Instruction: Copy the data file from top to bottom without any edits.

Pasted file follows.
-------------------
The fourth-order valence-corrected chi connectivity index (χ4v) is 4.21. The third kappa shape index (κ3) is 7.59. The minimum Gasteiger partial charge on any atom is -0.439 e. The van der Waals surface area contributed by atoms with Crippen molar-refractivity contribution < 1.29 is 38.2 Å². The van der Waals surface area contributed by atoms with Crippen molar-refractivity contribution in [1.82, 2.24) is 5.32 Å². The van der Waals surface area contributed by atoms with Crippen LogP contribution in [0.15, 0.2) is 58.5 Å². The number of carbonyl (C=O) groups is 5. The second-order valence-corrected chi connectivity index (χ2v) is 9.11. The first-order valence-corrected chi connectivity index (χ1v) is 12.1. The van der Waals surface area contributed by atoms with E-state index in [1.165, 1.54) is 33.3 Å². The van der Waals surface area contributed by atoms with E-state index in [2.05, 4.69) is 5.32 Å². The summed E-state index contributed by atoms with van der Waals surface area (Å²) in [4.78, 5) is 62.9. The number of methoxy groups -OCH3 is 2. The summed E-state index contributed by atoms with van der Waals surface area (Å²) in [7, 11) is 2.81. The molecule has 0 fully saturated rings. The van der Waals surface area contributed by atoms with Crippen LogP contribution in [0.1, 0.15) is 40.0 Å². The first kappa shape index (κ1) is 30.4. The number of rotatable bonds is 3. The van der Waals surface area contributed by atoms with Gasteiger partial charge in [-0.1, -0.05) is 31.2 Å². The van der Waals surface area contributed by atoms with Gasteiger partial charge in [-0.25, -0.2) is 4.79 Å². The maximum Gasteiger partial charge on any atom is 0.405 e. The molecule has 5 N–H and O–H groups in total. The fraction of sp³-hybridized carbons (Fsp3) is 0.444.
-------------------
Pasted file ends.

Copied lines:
The fourth-order valence-corrected chi connectivity index (χ4v) is 4.21. The third kappa shape index (κ3) is 7.59. The minimum Gasteiger partial charge on any atom is -0.439 e. The van der Waals surface area contributed by atoms with Crippen molar-refractivity contribution < 1.29 is 38.2 Å². The van der Waals surface area contributed by atoms with Crippen molar-refractivity contribution in [1.82, 2.24) is 5.32 Å². The van der Waals surface area contributed by atoms with Crippen LogP contribution in [0.15, 0.2) is 58.5 Å². The number of carbonyl (C=O) groups is 5. The second-order valence-corrected chi connectivity index (χ2v) is 9.11. The first-order valence-corrected chi connectivity index (χ1v) is 12.1. The van der Waals surface area contributed by atoms with E-state index in [1.165, 1.54) is 33.3 Å². The van der Waals surface area contributed by atoms with E-state index in [2.05, 4.69) is 5.32 Å². The summed E-state index contributed by atoms with van der Waals surface area (Å²) in [4.78, 5) is 62.9. The number of methoxy groups -OCH3 is 2. The summed E-state index contributed by atoms with van der Waals surface area (Å²) in [7, 11) is 2.81. The molecule has 0 fully saturated rings. The van der Waals surface area contributed by atoms with Crippen LogP contribution in [0.1, 0.15) is 40.0 Å². The first kappa shape index (κ1) is 30.4. The number of rotatable bonds is 3. The van der Waals surface area contributed by atoms with Gasteiger partial charge in [-0.1, -0.05) is 31.2 Å². The van der Waals surface area contributed by atoms with Gasteiger partial charge in [-0.25, -0.2) is 4.79 Å². The maximum Gasteiger partial charge on any atom is 0.405 e. The molecule has 5 N–H and O–H groups in total. The fraction of sp³-hybridized carbons (Fsp3) is 0.444.